Wide Open Spaces – Architecting for the Cloud

Wide open spaces - Wyoming

This article was written by James Parnitzke, a trusted advisor and hands-on technology management leader. He’s written several popular articles for the Hub Designs Blog.

Okay, okay – I know I should write more often, I’ve just been a little busy with my day job… and now after a much needed rest in the last weeks of August, I can now share a few things you may find especially interesting and timely.

It is no coincidence that the image accompanying this post is of wide open spaces. This is in fact where I spent the most satisfying part of my “summer vacation”. And spaces (Tuple Spaces in particular) is what I intend to share with you in the coming weeks.

As architects, we have a professional responsibility to always remain on the lookout for new (and sometimes revisited) ideas about how to improve and adopt good ideas. Especially when our business needs to invest in some key technology changes to remain competitive and deliver value that customers will continue to seek for its distinctive quality of service and value.

I’ve been pretty busy in the last year engaged in a variety of industries where road map development and execution of next generation platforms and paradigm shifts were needed.  Many of the more difficult challenges were solved by adopting a Space-Based Architecture (SBA) architecture pattern.

This is a demonstrated pattern used to achieve near linear scalability of stateful, high-performance applications using tuple spaces. This is not a new idea; the tuple space model was developed by David Gelernter over thirty years ago at Yale University. Implementations of tuple spaces have also been developed for Smalltalk, Java (JavaSpaces), and the .NET framework.

A tuple space is an implementation of the associative memory model for parallel (distributed) computing by providing a repository of tuples that can be accessed concurrently. I know, this is a mouthful and a little too academic even for me.

What this really means is we can group processors that produce pieces of data and group processors that use the data. Producers post their data as tuples in the space, and the consumers then retrieve data from the space that match a certain pattern.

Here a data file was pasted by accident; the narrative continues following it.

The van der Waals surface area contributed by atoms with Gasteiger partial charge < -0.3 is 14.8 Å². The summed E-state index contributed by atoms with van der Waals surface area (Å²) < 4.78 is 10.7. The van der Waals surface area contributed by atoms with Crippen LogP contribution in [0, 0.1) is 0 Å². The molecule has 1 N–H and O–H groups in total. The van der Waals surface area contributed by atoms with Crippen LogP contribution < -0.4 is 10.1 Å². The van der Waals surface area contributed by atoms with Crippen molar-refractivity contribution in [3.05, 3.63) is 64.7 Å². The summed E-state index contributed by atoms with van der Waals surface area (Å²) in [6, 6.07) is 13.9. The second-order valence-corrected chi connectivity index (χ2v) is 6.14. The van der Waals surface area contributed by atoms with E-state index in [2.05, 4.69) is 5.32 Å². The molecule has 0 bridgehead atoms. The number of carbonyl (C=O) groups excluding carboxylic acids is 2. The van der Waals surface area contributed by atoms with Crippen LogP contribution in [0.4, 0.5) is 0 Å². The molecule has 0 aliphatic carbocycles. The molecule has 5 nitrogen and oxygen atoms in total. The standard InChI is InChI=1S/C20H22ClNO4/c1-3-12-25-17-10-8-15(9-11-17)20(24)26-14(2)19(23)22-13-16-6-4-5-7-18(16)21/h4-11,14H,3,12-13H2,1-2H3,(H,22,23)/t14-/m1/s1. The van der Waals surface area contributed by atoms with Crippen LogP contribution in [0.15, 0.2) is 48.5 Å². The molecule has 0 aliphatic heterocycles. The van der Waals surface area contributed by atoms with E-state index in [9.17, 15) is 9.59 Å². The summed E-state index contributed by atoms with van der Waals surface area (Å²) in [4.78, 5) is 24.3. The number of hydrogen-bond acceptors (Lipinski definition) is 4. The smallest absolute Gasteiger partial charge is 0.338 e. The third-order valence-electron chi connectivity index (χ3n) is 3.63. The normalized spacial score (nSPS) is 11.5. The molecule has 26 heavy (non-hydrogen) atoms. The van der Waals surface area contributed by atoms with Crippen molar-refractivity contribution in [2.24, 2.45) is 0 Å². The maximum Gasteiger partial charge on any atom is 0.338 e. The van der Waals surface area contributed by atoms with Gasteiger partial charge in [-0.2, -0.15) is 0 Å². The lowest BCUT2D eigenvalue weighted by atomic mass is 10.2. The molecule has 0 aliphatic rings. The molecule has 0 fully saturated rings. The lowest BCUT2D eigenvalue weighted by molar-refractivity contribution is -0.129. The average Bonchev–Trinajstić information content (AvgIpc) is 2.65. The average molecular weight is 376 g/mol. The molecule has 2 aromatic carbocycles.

This is also known as the blackboard metaphor. Tuple spaces may be thought as a form of distributed shared memory. The model is closely related to other patterns that have proven successful in addressing the application scalability addressed by Google and Amazon.com (EC2), for example.

The model has also been applied by many firms in the securities industry for implementing scalable electronic securities trading applications.

Before you think I have gone daft on you, I recommend you see a commercial implementation of this at Gigaspaces.  Review the site and developer documentation and you will see how this platform is used to embrace many of the principles of Representational State Transfer (REST), Service-Oriented Architecture (SOA) and Event-Driven Architecture (EDA), as well as elements of cloud computing.

The beauty of the Space-Based Architecture resides in its tandem of simplicity and power. Compared to other models for developing distributed applications, it offers simpler design, savings in development and debugging effort, and more robust results that are easier to maintain and integrate.

The pattern represents a model that combines and integrates distributed caching (Data Grid), content-based distributed messaging (Messaging Grid), and parallel processing (Processing Grid) into a powerful service oriented architecture built on shared spaces within a grid computing framework. Research results and commercial use have shown that a large number of problems in parallel and distributed computing have been solved using this architecture.

And the implications of its adoption beyond high performance On-Line Transaction Processing extend well into other uses (including Master Data Management, Complex Event Processing, and Rules Processing for example).

And this is what I intend to share with you in the coming weeks. Wide open spaces…

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2 Comments on “Wide Open Spaces – Architecting for the Cloud”

  1. Paul Boal 09/28/2010 at 9:15 am #

    All of that’s fine a good… but you can’t access it from horseback in most parts of Wyoming (without some kind of satellite connection). I love Wyoming!

  2. Eric Kolotyluk 12/17/2010 at 8:01 pm #

    This sounds great! I’m trying to advocate this pattern where I work, but the skeptics want me to cite some commercial successes of using this pattern. Can you help me?
    – Eric

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